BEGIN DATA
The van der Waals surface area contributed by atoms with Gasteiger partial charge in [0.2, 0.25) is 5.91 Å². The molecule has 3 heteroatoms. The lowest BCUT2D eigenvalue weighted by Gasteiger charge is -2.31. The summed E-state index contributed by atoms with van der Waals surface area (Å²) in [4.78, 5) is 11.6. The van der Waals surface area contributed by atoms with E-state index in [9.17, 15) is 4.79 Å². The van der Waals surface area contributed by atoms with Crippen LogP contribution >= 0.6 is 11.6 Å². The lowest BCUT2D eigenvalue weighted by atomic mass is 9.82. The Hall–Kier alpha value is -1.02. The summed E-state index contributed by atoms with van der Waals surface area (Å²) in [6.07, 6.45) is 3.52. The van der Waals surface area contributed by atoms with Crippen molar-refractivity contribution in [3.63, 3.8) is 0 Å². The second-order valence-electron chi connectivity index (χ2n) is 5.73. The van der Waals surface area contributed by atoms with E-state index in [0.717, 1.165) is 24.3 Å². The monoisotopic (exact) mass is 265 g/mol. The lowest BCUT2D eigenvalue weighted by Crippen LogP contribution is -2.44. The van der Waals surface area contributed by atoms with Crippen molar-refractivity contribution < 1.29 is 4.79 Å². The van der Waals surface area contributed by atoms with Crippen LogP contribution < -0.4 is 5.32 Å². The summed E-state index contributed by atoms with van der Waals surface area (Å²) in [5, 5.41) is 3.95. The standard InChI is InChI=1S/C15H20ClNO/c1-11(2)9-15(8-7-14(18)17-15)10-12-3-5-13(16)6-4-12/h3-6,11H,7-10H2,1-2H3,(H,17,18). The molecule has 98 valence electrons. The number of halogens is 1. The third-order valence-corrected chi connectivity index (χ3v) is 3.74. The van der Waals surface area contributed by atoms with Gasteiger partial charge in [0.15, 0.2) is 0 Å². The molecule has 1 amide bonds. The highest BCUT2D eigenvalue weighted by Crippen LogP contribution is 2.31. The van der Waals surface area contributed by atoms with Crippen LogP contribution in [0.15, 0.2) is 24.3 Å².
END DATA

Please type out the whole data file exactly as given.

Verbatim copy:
The van der Waals surface area contributed by atoms with Gasteiger partial charge in [0.2, 0.25) is 5.91 Å². The molecule has 3 heteroatoms. The lowest BCUT2D eigenvalue weighted by Gasteiger charge is -2.31. The summed E-state index contributed by atoms with van der Waals surface area (Å²) in [4.78, 5) is 11.6. The van der Waals surface area contributed by atoms with E-state index in [9.17, 15) is 4.79 Å². The van der Waals surface area contributed by atoms with Crippen LogP contribution >= 0.6 is 11.6 Å². The lowest BCUT2D eigenvalue weighted by atomic mass is 9.82. The Hall–Kier alpha value is -1.02. The summed E-state index contributed by atoms with van der Waals surface area (Å²) in [6.07, 6.45) is 3.52. The van der Waals surface area contributed by atoms with Crippen molar-refractivity contribution in [3.63, 3.8) is 0 Å². The second-order valence-electron chi connectivity index (χ2n) is 5.73. The van der Waals surface area contributed by atoms with E-state index in [0.717, 1.165) is 24.3 Å². The monoisotopic (exact) mass is 265 g/mol. The lowest BCUT2D eigenvalue weighted by Crippen LogP contribution is -2.44. The van der Waals surface area contributed by atoms with Crippen molar-refractivity contribution < 1.29 is 4.79 Å². The van der Waals surface area contributed by atoms with Crippen LogP contribution < -0.4 is 5.32 Å². The summed E-state index contributed by atoms with van der Waals surface area (Å²) in [5, 5.41) is 3.95. The standard InChI is InChI=1S/C15H20ClNO/c1-11(2)9-15(8-7-14(18)17-15)10-12-3-5-13(16)6-4-12/h3-6,11H,7-10H2,1-2H3,(H,17,18). The molecule has 98 valence electrons. The number of halogens is 1. The third-order valence-corrected chi connectivity index (χ3v) is 3.74. The van der Waals surface area contributed by atoms with Gasteiger partial charge in [0.15, 0.2) is 0 Å². The molecule has 1 amide bonds. The highest BCUT2D eigenvalue weighted by Crippen LogP contribution is 2.31. The van der Waals surface area contributed by atoms with Crippen LogP contribution in [0.15, 0.2) is 24.3 Å².